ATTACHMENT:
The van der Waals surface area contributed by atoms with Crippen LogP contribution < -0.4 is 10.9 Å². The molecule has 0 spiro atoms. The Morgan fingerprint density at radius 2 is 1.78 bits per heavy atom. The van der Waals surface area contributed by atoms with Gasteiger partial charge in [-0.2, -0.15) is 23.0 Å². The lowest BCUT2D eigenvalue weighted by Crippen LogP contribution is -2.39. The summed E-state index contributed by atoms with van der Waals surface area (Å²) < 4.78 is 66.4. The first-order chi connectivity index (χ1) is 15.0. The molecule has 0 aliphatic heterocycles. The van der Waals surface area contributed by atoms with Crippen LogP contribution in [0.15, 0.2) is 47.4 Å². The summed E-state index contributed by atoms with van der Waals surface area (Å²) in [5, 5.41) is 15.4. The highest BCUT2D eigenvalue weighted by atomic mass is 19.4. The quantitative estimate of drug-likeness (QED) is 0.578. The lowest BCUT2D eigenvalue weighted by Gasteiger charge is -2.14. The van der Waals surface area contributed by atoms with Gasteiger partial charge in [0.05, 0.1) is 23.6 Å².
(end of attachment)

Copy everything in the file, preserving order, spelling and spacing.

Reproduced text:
The van der Waals surface area contributed by atoms with Crippen LogP contribution < -0.4 is 10.9 Å². The molecule has 0 spiro atoms. The Morgan fingerprint density at radius 2 is 1.78 bits per heavy atom. The van der Waals surface area contributed by atoms with Gasteiger partial charge in [-0.2, -0.15) is 23.0 Å². The lowest BCUT2D eigenvalue weighted by Crippen LogP contribution is -2.39. The summed E-state index contributed by atoms with van der Waals surface area (Å²) < 4.78 is 66.4. The first-order chi connectivity index (χ1) is 15.0. The molecule has 0 aliphatic heterocycles. The van der Waals surface area contributed by atoms with Crippen LogP contribution in [0.15, 0.2) is 47.4 Å². The summed E-state index contributed by atoms with van der Waals surface area (Å²) in [5, 5.41) is 15.4. The highest BCUT2D eigenvalue weighted by atomic mass is 19.4. The quantitative estimate of drug-likeness (QED) is 0.578. The lowest BCUT2D eigenvalue weighted by Gasteiger charge is -2.14. The van der Waals surface area contributed by atoms with Gasteiger partial charge in [0.05, 0.1) is 23.6 Å².